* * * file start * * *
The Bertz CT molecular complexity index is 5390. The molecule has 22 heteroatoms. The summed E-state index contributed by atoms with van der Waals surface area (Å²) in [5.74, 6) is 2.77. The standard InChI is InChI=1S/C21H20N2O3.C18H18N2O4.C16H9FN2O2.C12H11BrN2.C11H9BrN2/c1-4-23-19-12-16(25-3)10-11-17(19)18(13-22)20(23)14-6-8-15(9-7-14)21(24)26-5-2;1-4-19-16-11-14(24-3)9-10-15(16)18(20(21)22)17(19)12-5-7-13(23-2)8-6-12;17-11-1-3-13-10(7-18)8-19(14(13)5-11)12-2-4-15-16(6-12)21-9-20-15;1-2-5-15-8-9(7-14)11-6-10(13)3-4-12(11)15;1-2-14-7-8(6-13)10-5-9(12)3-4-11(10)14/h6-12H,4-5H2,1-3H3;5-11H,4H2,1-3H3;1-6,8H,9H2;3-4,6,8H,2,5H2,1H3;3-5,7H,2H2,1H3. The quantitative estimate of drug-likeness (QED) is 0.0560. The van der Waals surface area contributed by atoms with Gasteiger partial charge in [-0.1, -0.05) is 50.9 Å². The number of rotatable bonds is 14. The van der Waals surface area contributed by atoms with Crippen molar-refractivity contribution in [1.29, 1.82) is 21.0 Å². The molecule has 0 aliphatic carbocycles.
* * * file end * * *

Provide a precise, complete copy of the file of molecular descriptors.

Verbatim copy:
The Bertz CT molecular complexity index is 5390. The molecule has 22 heteroatoms. The summed E-state index contributed by atoms with van der Waals surface area (Å²) in [5.74, 6) is 2.77. The standard InChI is InChI=1S/C21H20N2O3.C18H18N2O4.C16H9FN2O2.C12H11BrN2.C11H9BrN2/c1-4-23-19-12-16(25-3)10-11-17(19)18(13-22)20(23)14-6-8-15(9-7-14)21(24)26-5-2;1-4-19-16-11-14(24-3)9-10-15(16)18(20(21)22)17(19)12-5-7-13(23-2)8-6-12;17-11-1-3-13-10(7-18)8-19(14(13)5-11)12-2-4-15-16(6-12)21-9-20-15;1-2-5-15-8-9(7-14)11-6-10(13)3-4-12(11)15;1-2-14-7-8(6-13)10-5-9(12)3-4-11(10)14/h6-12H,4-5H2,1-3H3;5-11H,4H2,1-3H3;1-6,8H,9H2;3-4,6,8H,2,5H2,1H3;3-5,7H,2H2,1H3. The quantitative estimate of drug-likeness (QED) is 0.0560. The van der Waals surface area contributed by atoms with Gasteiger partial charge in [-0.1, -0.05) is 50.9 Å². The number of rotatable bonds is 14. The van der Waals surface area contributed by atoms with Crippen molar-refractivity contribution in [1.29, 1.82) is 21.0 Å². The molecule has 0 aliphatic carbocycles.